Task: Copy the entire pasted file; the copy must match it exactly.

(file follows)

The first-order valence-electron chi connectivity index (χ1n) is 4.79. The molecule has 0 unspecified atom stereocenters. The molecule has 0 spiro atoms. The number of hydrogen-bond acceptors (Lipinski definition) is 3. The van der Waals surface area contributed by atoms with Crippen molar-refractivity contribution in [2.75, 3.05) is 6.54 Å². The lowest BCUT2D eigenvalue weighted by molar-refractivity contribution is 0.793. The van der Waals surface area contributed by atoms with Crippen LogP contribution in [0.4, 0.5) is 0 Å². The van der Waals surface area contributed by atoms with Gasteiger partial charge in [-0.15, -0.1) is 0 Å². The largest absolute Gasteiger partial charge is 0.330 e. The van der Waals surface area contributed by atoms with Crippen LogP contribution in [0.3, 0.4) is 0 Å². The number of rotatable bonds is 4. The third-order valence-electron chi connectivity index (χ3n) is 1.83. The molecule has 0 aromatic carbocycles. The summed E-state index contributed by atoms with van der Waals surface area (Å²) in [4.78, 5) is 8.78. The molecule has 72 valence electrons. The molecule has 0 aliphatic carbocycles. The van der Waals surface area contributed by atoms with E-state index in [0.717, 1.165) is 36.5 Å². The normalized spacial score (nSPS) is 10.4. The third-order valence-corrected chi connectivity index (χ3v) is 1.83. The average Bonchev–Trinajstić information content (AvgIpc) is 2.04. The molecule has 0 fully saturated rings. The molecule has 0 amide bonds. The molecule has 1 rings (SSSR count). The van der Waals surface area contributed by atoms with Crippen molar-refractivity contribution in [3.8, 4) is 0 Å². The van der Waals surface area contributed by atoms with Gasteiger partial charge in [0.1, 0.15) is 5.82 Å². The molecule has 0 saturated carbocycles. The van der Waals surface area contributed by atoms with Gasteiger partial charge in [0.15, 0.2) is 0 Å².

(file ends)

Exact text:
The first-order valence-electron chi connectivity index (χ1n) is 4.79. The molecule has 0 unspecified atom stereocenters. The molecule has 0 spiro atoms. The number of hydrogen-bond acceptors (Lipinski definition) is 3. The van der Waals surface area contributed by atoms with Crippen molar-refractivity contribution in [2.75, 3.05) is 6.54 Å². The lowest BCUT2D eigenvalue weighted by molar-refractivity contribution is 0.793. The van der Waals surface area contributed by atoms with Crippen LogP contribution in [0.4, 0.5) is 0 Å². The van der Waals surface area contributed by atoms with Gasteiger partial charge in [-0.15, -0.1) is 0 Å². The largest absolute Gasteiger partial charge is 0.330 e. The van der Waals surface area contributed by atoms with Crippen LogP contribution in [0.3, 0.4) is 0 Å². The number of rotatable bonds is 4. The third-order valence-electron chi connectivity index (χ3n) is 1.83. The molecule has 0 aromatic carbocycles. The summed E-state index contributed by atoms with van der Waals surface area (Å²) in [4.78, 5) is 8.78. The molecule has 72 valence electrons. The molecule has 0 aliphatic carbocycles. The van der Waals surface area contributed by atoms with E-state index in [0.717, 1.165) is 36.5 Å². The normalized spacial score (nSPS) is 10.4. The third-order valence-corrected chi connectivity index (χ3v) is 1.83. The average Bonchev–Trinajstić information content (AvgIpc) is 2.04. The molecule has 0 fully saturated rings. The molecule has 0 amide bonds. The molecule has 1 rings (SSSR count). The van der Waals surface area contributed by atoms with Crippen molar-refractivity contribution in [3.8, 4) is 0 Å². The van der Waals surface area contributed by atoms with Gasteiger partial charge in [0.1, 0.15) is 5.82 Å². The molecule has 0 saturated carbocycles. The van der Waals surface area contributed by atoms with Gasteiger partial charge in [0.15, 0.2) is 0 Å².